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What Causes Depression?

Depression is a condition that millions of Americans struggle with each year. Outside of the U.S., many more people experience chronic depression or depressive episodes triggered by specific events, seasons, and other factors. If you or someone you know is struggling with depression, learning more about the cause and treatment of depression can help.

Depression affects people all around us. People we work with, in our own family, or friends feel depressed at various times. Often, what is so damaging about depression is that it sends us down a hole of hopelessness where we feel like there is no one or nothing that can help.

Clinical depression is a diagnosis that denotes a serious, more complex condition than a fleeting depressive episode. It often requires medical intervention and other treatments. It’s typically quite difficult to pinpoint a specific cause of depression, though we know chronic depression can be due to genetics, health conditions, overall lifestyle, and other factors. Let’s take a look at some of the causes of depression and potential treatments.

Seasonal Depression

The change in seasons is usually accompanied by a spike in reports of depression. When days grow shorter and the weather becomes colder, more people experience feelings of sadness. We know that exposure to the sun and living an active lifestyle are great ways to combat depression, so when there is less opportunity to get outside and enjoy good weather, it makes sense that more people feel depressed. People in darker, colder climates report depression regularly, and even in some Norwegian countries, people use lamps to simulate the sun’s light when days are very short.

If you find yourself feeling depressed during the winter, first of all, know that it’s normal. Many people are in the same situation as you are. If the depression persists, you can seek medical treatments. Do your best to find ways to get exercise, and enjoy the sun whenever you can while it’s out.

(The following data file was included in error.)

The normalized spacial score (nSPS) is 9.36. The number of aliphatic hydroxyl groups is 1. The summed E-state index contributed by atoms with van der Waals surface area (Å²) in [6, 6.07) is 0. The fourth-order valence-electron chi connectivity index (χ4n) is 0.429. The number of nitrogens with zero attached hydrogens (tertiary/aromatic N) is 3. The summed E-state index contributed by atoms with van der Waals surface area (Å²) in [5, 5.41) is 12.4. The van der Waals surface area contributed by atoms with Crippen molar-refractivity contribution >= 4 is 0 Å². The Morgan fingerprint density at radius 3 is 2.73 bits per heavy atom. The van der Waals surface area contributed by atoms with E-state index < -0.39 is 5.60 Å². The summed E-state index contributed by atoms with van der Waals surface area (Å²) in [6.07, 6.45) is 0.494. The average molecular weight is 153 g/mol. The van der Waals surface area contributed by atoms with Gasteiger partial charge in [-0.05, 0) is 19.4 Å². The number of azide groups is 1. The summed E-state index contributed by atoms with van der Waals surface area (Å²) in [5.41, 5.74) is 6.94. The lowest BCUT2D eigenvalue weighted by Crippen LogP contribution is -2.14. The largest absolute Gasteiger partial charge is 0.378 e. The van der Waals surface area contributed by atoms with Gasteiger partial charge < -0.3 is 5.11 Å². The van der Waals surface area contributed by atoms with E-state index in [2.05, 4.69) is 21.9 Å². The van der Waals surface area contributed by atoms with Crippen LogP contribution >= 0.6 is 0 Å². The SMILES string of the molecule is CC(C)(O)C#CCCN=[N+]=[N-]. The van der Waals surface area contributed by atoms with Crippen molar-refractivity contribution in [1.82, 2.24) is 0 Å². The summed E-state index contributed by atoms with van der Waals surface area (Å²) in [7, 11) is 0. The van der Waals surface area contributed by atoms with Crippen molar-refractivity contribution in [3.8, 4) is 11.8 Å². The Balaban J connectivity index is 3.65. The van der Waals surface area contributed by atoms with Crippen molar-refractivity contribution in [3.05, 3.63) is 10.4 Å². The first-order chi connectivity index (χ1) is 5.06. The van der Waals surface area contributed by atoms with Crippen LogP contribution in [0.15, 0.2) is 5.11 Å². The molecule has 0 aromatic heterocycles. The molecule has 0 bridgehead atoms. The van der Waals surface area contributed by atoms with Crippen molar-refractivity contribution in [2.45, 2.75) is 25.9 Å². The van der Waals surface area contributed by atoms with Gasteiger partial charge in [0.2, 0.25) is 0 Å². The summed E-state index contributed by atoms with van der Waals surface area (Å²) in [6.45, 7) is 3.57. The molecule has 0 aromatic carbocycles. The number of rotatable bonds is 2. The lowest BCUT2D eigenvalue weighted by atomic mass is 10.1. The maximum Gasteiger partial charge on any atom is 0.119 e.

Major Life Events

Stressful life events are also known to cause depression. Things like finding a new job, getting married, moving, children moving out of the house, divorce, retirement, and other life milestones often trigger depression. It’s easy to understand why. There is typically a feeling or sense of loss when life changes in a significant way. We become nostalgic for the way things were, and there can be a feeling of life passing us by. It’s normal to feel increased levels of stress during these times. When we feel more pressure, we start to question whether we’re built to handle whatever we are going through. People turn in on themselves, become introspective, and depression can seep in.


Conflict is another apparent cause of depression. Most people don’t enjoy conflict. In fact, many of us do our best to stay away from any sort of interpersonal conflict, sometimes to our detriment. Yet, at times, it’s vital to engage in conflict to protect our families or self-interest. Not standing up for yourself can also lead to depression because you feel like you’re constantly being taken advantage of. Still, the conflict between family members, friends, or just someone on the street can feel very shocking to the system. It’s enough to trigger a depressive episode.


Family history of depression is a major indicator of whether a person will struggle with depression in their life. There are likely many genes that combine in certain conditions to affect brain and body chemical balances that lead to depression. Genetic research into things like chronic depression is ongoing, and there is still much to learn. There is, however, good evidence to suggest that family history and genetics play a big part in whether someone is more inclined to feel depressed regularly.

Semax & Depression

Research in mice has proven that increasing levels of brain-derived neurotrophic factor, or BDNF, helps regulate the brain in the setting of depression. The most prominent medical treatment for depression is the administration of SSRIs, which tend to affect serotonin signaling in the brain. However, test patients and animal models typically require weeks of treatment before significant effect. In animal models, the peptide Semax and other BDNF-stimulating proteins showed that they worked faster and with good effect. Semax is still being researched for future medical possibilities.

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